A single 2N2222 with 150ohm base resistor could drive three strings of five with a 22ohm resistor in each string. Peak current will probably be around 150mA per string, pushing the IR LEDs and transistor to the max. Three strings of four, with 33ohm resistors could also work. Six in a string could be a problem with the 1N4004 in the circuit. Leo..

The criquit is a timing beacon a device used in racecars to take laptimes, in the vehicle there is a receiver that when passes infront of the tramistter triggers a stopwatch.
This cirquit i’m working on it’s a modulated ir beam that transmit a code at 37.9 khz, it has to be narrow becouse it has to trigger the recever also in the same place.
About the led i was considering the bigh ir leds with a lens but i was afraid they will not pulse properly at 37.9khz.
The one i’ve choosen are the most powerfoul/narrow i found on digikey but i’m sure there are alternatives, i know that with pulsed it this leds can be pushed way over their limits.
Regarding the cirquit a did a little of home work a i tryed to do a simulation of the cirquit with ni multisim live, i’ve used one resistor at each transistor to be sure that the current getting to each transistor is the same and i’ve corrected the value of the resistor to stay in the limit of an arduino pwm pin.
With this i get 317mA on each of the 4 string with 21.8 mA out of the arduino pin.
I’ve noticed that on the of phase the current in the pwm pin was becoming negative therfore i put a diode but i don’t know if is needed or not.

Do you mean a beam break sensor. What is the distance you have to bridge. I have succesfully used a SFH400 LED and a PNA4602 receiver to bridge 5meters in bright daylight with only 30mA peak LED current. Without optics. That IR LED can do much more than that. You might be overthinking it with that many LEDs. Do some tests.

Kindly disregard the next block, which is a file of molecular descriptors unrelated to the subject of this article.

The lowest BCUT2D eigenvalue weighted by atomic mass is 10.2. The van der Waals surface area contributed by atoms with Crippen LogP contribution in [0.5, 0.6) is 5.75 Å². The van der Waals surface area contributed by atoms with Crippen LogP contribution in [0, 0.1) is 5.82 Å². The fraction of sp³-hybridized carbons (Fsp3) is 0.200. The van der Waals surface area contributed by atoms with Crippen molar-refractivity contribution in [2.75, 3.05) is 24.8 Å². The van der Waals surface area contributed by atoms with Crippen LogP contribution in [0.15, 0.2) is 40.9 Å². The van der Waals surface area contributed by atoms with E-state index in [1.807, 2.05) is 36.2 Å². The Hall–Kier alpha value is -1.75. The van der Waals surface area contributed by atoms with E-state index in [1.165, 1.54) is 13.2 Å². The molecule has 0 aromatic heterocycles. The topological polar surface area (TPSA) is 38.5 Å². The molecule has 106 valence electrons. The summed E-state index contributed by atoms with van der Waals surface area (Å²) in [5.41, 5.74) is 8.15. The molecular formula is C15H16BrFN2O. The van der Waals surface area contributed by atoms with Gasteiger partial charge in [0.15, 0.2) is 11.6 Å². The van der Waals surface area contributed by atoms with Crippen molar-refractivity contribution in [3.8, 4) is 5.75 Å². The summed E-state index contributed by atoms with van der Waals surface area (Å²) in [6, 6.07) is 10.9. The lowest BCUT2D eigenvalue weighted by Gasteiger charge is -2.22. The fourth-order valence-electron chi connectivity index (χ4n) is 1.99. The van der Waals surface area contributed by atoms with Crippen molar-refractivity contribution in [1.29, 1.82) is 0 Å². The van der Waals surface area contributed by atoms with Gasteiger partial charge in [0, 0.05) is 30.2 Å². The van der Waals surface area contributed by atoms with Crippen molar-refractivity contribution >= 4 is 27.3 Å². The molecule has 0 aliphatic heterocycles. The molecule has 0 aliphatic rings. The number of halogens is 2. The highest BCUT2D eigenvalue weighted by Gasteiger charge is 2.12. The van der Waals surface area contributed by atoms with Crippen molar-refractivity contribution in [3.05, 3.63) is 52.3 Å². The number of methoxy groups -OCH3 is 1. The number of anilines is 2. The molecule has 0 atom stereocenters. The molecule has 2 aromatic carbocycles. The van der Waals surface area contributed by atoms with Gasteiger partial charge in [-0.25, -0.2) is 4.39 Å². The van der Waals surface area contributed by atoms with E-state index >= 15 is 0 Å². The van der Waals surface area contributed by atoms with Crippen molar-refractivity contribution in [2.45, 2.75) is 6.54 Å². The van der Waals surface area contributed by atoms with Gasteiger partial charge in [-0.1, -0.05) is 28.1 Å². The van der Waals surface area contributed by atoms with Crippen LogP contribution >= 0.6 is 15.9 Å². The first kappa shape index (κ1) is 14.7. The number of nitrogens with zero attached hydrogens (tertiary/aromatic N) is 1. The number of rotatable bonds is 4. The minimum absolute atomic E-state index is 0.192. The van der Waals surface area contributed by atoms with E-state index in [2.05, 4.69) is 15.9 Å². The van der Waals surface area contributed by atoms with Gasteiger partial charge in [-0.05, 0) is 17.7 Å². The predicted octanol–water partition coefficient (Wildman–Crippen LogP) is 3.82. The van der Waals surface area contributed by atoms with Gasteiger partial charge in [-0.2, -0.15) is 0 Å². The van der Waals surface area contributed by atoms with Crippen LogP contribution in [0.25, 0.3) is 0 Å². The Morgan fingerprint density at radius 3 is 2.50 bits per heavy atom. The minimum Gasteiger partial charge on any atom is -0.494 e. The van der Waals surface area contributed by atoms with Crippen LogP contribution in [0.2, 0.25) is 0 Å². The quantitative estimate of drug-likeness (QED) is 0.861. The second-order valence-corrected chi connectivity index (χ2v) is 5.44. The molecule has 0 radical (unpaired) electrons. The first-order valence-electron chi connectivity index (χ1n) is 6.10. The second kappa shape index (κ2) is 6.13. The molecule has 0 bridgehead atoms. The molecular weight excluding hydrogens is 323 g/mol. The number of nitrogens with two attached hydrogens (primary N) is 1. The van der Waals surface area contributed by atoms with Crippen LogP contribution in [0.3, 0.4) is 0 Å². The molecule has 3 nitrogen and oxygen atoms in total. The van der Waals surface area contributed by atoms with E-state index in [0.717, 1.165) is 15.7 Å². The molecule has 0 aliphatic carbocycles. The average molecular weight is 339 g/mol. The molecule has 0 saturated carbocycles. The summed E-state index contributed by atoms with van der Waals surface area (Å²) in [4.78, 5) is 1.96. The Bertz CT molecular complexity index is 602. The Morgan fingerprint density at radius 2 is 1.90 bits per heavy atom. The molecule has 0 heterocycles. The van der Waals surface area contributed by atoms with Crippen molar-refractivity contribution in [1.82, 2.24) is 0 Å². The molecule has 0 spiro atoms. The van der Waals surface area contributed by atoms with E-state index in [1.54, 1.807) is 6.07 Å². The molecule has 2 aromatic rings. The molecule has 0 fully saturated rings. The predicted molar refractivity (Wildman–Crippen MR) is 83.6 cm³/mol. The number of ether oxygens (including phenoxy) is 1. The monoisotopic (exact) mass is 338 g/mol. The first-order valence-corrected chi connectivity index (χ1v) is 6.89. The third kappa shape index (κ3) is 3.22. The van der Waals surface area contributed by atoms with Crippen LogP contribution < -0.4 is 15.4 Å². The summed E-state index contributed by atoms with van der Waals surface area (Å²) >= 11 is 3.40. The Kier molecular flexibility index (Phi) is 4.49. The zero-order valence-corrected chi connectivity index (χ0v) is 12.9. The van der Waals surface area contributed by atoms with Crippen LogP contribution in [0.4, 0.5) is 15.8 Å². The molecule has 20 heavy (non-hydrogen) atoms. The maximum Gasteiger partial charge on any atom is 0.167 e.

A diode is lowering base current. Remove it.

This sketch can be used to generate a constant 38kHz signal for the IR LED(s). Or flash the onboard LED when the beam is broken. Or do both at the same time. Leo..

const byte IR_LED = 11; // IR transmitter LED with 100ohm (minimum) CL resistor
const byte IR_Receiver = 8; // from receiver output
const byte onboard_LED = 13; // onboard indicator LED
boolean receiverState;

void setup() {
  pinMode (onboard_LED, OUTPUT);
  pinMode (IR_LED, OUTPUT);
  pinMode (IR_Receiver, INPUT);
  // from Nick Gammon
  TCCR2A = _BV (COM2A0) | _BV(WGM21);
  TCCR2B = _BV (CS20);
  OCR2A =  209; // ~209 = ~38kHz | ~219 = ~36kHz

void loop() {
  receiverState = digitalRead (IR_Receiver);
  if (receiverState == HIGH) { // beam interrupted
    digitalWrite(onboard_LED, LOW); // green onboard LED off
  else { // beam detected
    digitalWrite(onboard_LED, HIGH); // green LED on

I have to beam 20mt far in bright day, the thing i’m trying to build is something like this:


This things have to be quite powrfoul becoause you can’t count on proper aim between the reciver and receiver, diustance can be far therfore all this stuff in terms of power are normally overkills.
I will check the leds you were mentioning, about the code i think i’m ok with irlib but thanks anyway.

Diode removed and i’ve put now 6 leds in 2 strings.

The LED I have mentioned has a narrow beam, and has to be aimed accurately. Maybe not what you want. The receiver I mentioned has a wider opening angle, so positioning that one is easier. Keep daylight/sunlight out of the receiver by mounting it at the end of a short (1") black tube, about the diameter of the receiver lens. Bright light on the transmitter LEDs is not a problem. I think you should aim for 30meters in bright daylight if you want it to be reliable at 20meters. Leo..

I've seen is very narrow and also appers to be discontinued, thans for the tips. Cheers.